ROBERTA FLACK / “To Love Somebody”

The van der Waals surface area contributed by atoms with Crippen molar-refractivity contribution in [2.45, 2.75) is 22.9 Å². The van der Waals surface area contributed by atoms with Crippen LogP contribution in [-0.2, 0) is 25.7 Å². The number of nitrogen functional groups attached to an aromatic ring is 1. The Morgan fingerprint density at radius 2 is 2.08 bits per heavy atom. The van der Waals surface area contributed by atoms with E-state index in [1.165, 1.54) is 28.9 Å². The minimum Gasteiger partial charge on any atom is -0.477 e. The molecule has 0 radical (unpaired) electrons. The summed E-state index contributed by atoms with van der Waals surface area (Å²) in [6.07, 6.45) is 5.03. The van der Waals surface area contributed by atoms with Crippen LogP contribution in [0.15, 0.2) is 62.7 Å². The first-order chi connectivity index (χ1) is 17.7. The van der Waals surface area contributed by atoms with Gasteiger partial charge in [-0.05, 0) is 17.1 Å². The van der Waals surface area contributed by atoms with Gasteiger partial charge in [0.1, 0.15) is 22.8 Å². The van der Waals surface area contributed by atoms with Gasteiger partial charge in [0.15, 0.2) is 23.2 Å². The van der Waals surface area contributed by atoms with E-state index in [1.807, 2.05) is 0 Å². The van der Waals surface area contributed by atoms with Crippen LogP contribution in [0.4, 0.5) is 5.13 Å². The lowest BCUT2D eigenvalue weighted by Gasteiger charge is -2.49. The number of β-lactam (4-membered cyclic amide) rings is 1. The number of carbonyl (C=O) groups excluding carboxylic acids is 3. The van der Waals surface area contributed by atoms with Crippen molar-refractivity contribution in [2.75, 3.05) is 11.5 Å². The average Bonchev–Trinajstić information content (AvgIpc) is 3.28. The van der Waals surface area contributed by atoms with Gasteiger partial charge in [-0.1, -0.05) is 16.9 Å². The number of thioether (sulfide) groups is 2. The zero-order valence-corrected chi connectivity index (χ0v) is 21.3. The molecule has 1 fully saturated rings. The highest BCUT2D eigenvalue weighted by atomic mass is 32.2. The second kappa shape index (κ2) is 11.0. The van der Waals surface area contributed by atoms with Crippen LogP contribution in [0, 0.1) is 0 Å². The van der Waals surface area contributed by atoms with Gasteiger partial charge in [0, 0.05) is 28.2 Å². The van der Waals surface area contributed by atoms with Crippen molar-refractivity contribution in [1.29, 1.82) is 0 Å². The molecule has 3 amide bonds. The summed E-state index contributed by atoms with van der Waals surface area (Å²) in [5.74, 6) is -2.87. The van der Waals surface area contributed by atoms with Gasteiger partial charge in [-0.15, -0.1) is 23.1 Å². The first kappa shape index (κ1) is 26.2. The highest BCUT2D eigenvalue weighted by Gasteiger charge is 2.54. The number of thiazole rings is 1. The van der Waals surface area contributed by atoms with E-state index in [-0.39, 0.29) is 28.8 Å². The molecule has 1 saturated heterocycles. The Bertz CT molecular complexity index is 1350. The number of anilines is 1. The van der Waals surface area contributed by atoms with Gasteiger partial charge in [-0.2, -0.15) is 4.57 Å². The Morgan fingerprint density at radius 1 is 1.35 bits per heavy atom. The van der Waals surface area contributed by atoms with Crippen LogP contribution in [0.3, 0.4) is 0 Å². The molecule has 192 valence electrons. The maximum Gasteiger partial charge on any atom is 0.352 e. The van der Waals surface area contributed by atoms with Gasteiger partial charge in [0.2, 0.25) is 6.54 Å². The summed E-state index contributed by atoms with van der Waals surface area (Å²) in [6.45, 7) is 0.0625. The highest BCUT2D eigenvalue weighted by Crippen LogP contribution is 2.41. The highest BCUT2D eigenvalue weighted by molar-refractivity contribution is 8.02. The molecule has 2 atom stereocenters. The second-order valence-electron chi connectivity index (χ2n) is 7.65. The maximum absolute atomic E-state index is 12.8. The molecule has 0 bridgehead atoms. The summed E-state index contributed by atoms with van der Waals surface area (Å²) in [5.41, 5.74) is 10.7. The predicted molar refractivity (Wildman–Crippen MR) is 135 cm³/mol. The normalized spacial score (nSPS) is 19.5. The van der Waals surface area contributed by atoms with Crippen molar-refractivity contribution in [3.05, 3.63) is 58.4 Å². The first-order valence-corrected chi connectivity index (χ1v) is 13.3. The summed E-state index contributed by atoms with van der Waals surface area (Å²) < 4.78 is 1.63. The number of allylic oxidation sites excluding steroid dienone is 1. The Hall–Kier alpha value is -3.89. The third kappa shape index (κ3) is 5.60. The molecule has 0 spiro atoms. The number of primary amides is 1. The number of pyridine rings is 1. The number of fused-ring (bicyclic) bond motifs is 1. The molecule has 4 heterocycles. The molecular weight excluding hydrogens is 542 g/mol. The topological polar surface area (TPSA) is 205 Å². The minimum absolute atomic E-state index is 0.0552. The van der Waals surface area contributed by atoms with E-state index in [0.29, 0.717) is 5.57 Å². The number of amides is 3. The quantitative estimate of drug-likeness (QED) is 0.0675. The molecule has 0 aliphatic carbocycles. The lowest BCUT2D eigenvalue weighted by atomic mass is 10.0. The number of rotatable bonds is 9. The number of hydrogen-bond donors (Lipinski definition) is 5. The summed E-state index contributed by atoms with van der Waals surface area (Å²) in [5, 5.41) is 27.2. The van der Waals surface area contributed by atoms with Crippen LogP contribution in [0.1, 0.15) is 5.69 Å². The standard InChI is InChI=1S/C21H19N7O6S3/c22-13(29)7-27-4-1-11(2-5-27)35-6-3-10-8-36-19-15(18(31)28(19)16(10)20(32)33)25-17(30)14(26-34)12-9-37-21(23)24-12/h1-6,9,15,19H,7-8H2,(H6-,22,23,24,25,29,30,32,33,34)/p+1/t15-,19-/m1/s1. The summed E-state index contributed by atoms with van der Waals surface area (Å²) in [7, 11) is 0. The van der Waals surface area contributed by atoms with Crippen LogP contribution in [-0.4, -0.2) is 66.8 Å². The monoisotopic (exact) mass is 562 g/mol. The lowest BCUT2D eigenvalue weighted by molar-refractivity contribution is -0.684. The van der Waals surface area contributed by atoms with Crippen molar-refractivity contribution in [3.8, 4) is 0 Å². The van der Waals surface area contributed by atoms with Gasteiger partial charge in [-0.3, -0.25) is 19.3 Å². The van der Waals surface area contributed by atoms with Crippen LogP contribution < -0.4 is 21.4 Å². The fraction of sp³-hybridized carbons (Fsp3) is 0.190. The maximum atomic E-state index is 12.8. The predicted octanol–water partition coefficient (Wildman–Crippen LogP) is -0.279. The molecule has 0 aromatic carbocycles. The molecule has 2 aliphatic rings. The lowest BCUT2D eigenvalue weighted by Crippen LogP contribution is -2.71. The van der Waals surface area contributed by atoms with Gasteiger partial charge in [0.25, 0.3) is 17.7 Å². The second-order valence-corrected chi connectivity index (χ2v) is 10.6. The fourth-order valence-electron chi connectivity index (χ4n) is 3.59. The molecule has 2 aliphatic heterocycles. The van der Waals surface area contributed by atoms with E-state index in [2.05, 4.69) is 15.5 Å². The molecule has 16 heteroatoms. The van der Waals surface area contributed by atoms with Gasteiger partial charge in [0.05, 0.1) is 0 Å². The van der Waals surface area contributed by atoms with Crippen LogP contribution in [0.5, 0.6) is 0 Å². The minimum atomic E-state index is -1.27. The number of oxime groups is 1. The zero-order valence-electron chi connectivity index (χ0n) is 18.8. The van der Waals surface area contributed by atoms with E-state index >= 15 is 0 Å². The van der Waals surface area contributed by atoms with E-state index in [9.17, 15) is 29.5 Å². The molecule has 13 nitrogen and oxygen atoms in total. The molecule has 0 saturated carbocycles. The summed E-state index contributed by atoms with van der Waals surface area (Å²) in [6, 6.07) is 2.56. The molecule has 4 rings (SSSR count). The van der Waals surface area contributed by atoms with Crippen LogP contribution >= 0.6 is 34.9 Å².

Mtume, it’s your fault. As you know (and as none of our readers know), I had already made my selections for this week’s Cover songs. I thought I had something hip. Well, really, the selections are hip and I won’t ruin this write up by saying what I first selected. Besides, they will get posted, probably in the next two or three weeks. But anyway, I had it all planned out and then you came with your Classic selection and I went to the CD cabinet and I pulled out my Roberta Flack…. It’s a couple of hours later. I’m still listening to Roberta Flack. Roberta Flack is love. That feeling. Whatever you think of as the pinnacle of your love life, the moment of total tenderness that you hold in your heart of hearts as the reference for this (seemingly always all too brief, i.e. much sought, seldom caught) elusive human emotion. Whatever the concept of love conjures in your breast, swells your chest, makes every muscle achingly quake, and excites your imagination to the summit of both spiritual and sexual arousal. That kind of love. That is Roberta Flack. Her voice. What it does and induces. See, Macy is a freak. Aretha is deep. But Roberta, she got that inner glow, the lingering taste of goodness that you hope never goes away, and even after it’s gone, all it takes is one listen to the dulcet tones of Ms. Flack and you are back together again, in that special someone’s arms, aglow like a firefly on a warm summer night. I believe Roberta Flack is the master interpreter of other people’s songs. She does other people’s love songs better than anybody else I can think of. And I lay before the court of public opinion the following three songs from the quintessential album Quiet Fire: “To Love Somebody,” “Let Them Talk,” and “Bridge Over Troubled Water.” “To Love Somebody” is a Bee Gees songs, or at least, used to be a Bee Gees song. Roberta took it, stone snatched it up and did something else with it. This is a bragging song that is not conceited. Roberta drops down in the pocket (Mtume, check out that she is doing that ¾ thing with a backbeat on the bottom; the girl is bad!) and gives us an aural argument that in its essence does not stress the inadequacy of others but rather argues for the depth, breath and downright profundity of her singular brand of loving. What this chile is really saying is: until you been loved by me, you don’t know what love is like. And guess what, while you are listening (and smiling) to her music, you believe her. You believe this woman embodies the essence of human love. Exhibit two is an old Little Willie John song. Man, that was one of my slow jams back in the day. I’d grab Thelma (probably a little too eagerly) and we’d rent a tile, “dancing” (a euphemism for slow grinding) in one spot, and I didn’t care who was looking at us or what they was saying about us. “Let Them Talk.” Yeah, let ‘em talk, they didn’t know. How could they? As I got older, I realized that most everybody got a Thelma somewhere in their past, a someone who first woke you up to the glory of love, and I don’t mean puppy love or one of them shallow schoolgirl/boy crushes. Again I’m talking about a lifelong reference. My final example, my ace in the hole, is Roberta taking Paul Simon’s “Bridge Over Troubled Waters” completely to the other side of forever. I have heard a ton of versions of this song but none move with the devotion implicit in Roberta’s vow to be whatever one might need in order to push on through the sundry storms of our life travels. If someone knows of a finer version, let me know. Don’t bother quoting Aretha. I’ve got Aretha’s 4CD, complete Live at the Filmore (three versions) and I know her many recorded versions. Aretha is without peer as a shouting soul singer but at the whisper level, I believe intimacy is Roberta’s house. (And I don’t just mean Roberta’s bedroom, I also and more importantly mean her altar, in whatsoever room the altar maybe placed). Roberta Flack’s passion, while undeniably physical, nevertheless clearly and at its core, is spiritual. Listen as Roberta elegantly drapes her long tones over the melody, those swells and diminuendos she does giving the held note not only longevity but also a wonderful arc that approximates the arc of life: birth, growth, maturity, decline, death; that’s the way she holds and hands us a note. No screaming, no hollering but the quiet sound of tears of joy streaming down your cheeks. What noise does the sound of tears make, howsoever it sounds to you, that is the sound of Roberta Flack. There is more greatness to Quiet Fire than these three selections. In particularly there is the lead-off song “Go Up Moses” which softly urges us to leave up from under Pharaoh’s command. Specifically saying “my people,” Roberta declares we “don’t need Pharaoh,” don’t need his “trinkets”—and it is clear that by “trinkets” she means more than literal throwaways, she means all the material things, the “bling,” this society uses to seduce us; but I won’t get off into all of that right now. At this moment my focus is on Roberta’s ability to take well-known songs and recast them; on her ability to turn romantic moonlight into sublime spiritual sunshine; on her vocal gift that she adroitly employs when she sings to us, sings songs for us, especially songs written by others. (The beauty and goodness of Roberta's singing is a gift, but undoubtedly, it is also the result of disciplined study and practice. After all, she is a Howard University music major grad.) Roberta takes musical compositions and intones the notes and lyrics into the atmosphere, creating a deeper meaning by investing her luminous soul into the music. As a result, her music making appeals to our (her audience’s) innate sense of beauty and goodness—and that’s all we need to know. —Kalamu ya Salaam A lot of substance I agree in general, although not necessarily about these specific songs. Of course, Roberta has so many great interpretations of other people's records that four or five of us could name a few covers each that are our favorites without us ever naming the same song twice. If I had to name three, I'd go with Roberta's versions of Bob Dylan's "Just Like A Woman," Grover Washington Jr.'s "Mr. Magic" and her #1 hit "The First Time Ever I Saw Your Face," which was originally a pop/folk song. But Kalamu's right. Roberta was never a shouter, but she excelled at that smoldering slow-burn. If you're not paying attention, a lot of her music can just float right by you like aural window dressing, pretty but insubstantial. But particularly in the case of the first half of her catalog, that prettiness hides a lot of substance. Roberta had a talent not just for performing other people's songs well, but also for picking substantive songs to begin with. —Mtume ya Salaam